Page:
An introduction to real estate language
When I work with first-time buyers, I often hear them say, “I have a stupid question. I automatically answer that there is no such thing.
What they think is a stupid question has almost invariably been asked before by many others in the same situation. Answering a stupid question almost always makes you smarter, so what they really have can be a “smart question.”
Several questions that have been asked to me recently have prompted me to revisit what I was discussing during my first consultations with buyers, so let’s start there.
A Buyers consultation is a first meeting with a buyer, whether face to face, over the phone, or through Zoom or similar interactive means, where we exchange information about the buyer’s needs and the services I provide and determine if we will work together exclusively and how long.
If we decide to go ahead, we sign a Exclusive buyer’s representation agreement, which allows an agent to act as the buyer’s advocate by representing only the buyer’s interests in a real estate transaction, protecting the buyer’s confidentiality and providing essential services reserved for a client relationship . In the DMV, in the absence of such an agreement, agents must legally represent and pledge allegiance to a seller they have never met of a property they have never seen.
At DC, our real estate contracts consist of 33 paragraphs of boilerplate language audited by a committee of agents, brokers and lawyers, updated as needed to comply with legislative changes and regulatory requirements. In other words, they contain a lot of “legal”. In addition, there is a plethora of addenda that can apply to a real estate transaction.
So it’s important that customers understand what they’re reading before signing and, rather than just asking buyers to sign an offer electronically, I believe in providing them with a sample contract and reviewing at both the documents and the process with them to explain terms, market standards and the potential consequences of certain choices.
The terms below rarely change significantly and learning them can be a good way to begin to understand the contracting process.
Hurry up, which is at the top of our purchase contract, means deadlines are set. There is no “just one more minute wait” unless both parties agree in writing to an extension.
a Honest money deposit, typically an amount greater than 3% of the bid price, accompanies or follows an offer and is held by a real estate brokerage or settlement company until needed at closing.
Terms Rules and Closing are interchangeable and refer to the signing and registration of documents transferring ownership from seller to buyer.
A Contingency is a condition that must be met for the contract to settle. An example might involve a satisfactory home inspection or appraisal, the sale of a previous home, or the receipt of financing. Compare it to a situation unrelated to real estate, like “if you wear a mask you can go into the grocery store and do your shopping.”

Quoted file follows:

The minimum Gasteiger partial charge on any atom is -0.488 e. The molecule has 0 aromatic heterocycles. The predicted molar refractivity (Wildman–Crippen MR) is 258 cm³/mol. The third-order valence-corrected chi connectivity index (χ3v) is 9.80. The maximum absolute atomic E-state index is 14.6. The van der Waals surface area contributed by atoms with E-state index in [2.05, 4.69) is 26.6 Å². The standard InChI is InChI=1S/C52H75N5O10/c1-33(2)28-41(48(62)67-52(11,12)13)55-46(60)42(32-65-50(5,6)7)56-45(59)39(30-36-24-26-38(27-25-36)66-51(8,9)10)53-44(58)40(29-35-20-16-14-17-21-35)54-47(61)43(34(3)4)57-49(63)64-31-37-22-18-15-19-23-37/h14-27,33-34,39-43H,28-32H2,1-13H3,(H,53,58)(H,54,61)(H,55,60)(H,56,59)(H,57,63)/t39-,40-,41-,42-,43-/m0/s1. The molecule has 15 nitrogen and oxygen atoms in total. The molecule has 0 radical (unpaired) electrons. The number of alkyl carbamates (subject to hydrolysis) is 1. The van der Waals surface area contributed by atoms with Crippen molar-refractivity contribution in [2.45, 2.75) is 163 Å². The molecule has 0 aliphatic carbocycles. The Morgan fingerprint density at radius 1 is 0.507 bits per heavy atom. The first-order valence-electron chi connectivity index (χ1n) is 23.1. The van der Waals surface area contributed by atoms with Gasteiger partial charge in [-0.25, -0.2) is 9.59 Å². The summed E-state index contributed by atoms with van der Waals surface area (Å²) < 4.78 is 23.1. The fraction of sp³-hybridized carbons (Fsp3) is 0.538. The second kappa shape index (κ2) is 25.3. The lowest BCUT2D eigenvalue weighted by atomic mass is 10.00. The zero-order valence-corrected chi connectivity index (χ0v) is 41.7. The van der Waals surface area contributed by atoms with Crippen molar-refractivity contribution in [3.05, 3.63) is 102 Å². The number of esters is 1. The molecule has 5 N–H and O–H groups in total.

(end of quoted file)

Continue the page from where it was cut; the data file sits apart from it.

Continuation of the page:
Home inspections are usually carried out after the conclusion of a contract Ratified, which means that all parties have agreed to the price and conditions. They can allow the negotiation of repairs with the sellers or the simple acceptance or rejection of the good according to the findings. Some buyers opt for a Walk and talk inspection, which is carried out before submitting a bid. The cost is less, as buyers take their own notes and no report is issued. The offer made by buyers will be well received by sellers without the delay of an eventuality.
a Evaluation is ordered by the lender to determine the value of the property and whether this value supports the loan amount given to buyers. Do not confuse this with a Evaluation conducted by municipal assessors to determine value for property tax purposes.
A Title search is conducted to determine that there is nothing in the chain of ownership that would prevent the sale of the house. Title insurance isolates the lender from issues such as fraud, forgery, liens, and other items that may not have been discovered during the initial research. Buyers can also purchase title insurance to protect themselves in the same way.
In closing, a word on Closing costs, amounts paid to lenders, lawyers, brokers and municipal offices in the settlement of expenses incurred to effect the transfer of ownership. Any deposit you have on deposit will be credited to you for these one-off charges or for the remainder of your deposit. As JG Wentworth says, “It’s your money. Use it when you need it.
Valerie M. Blake is a licensed associate broker in DC, Maryland & Virginia with RLAH Real Estate. Call or text her at 202-246-8602, email her through DCHomeQuest.com, or follow her on Facebook at TheRealst8ofAffairs.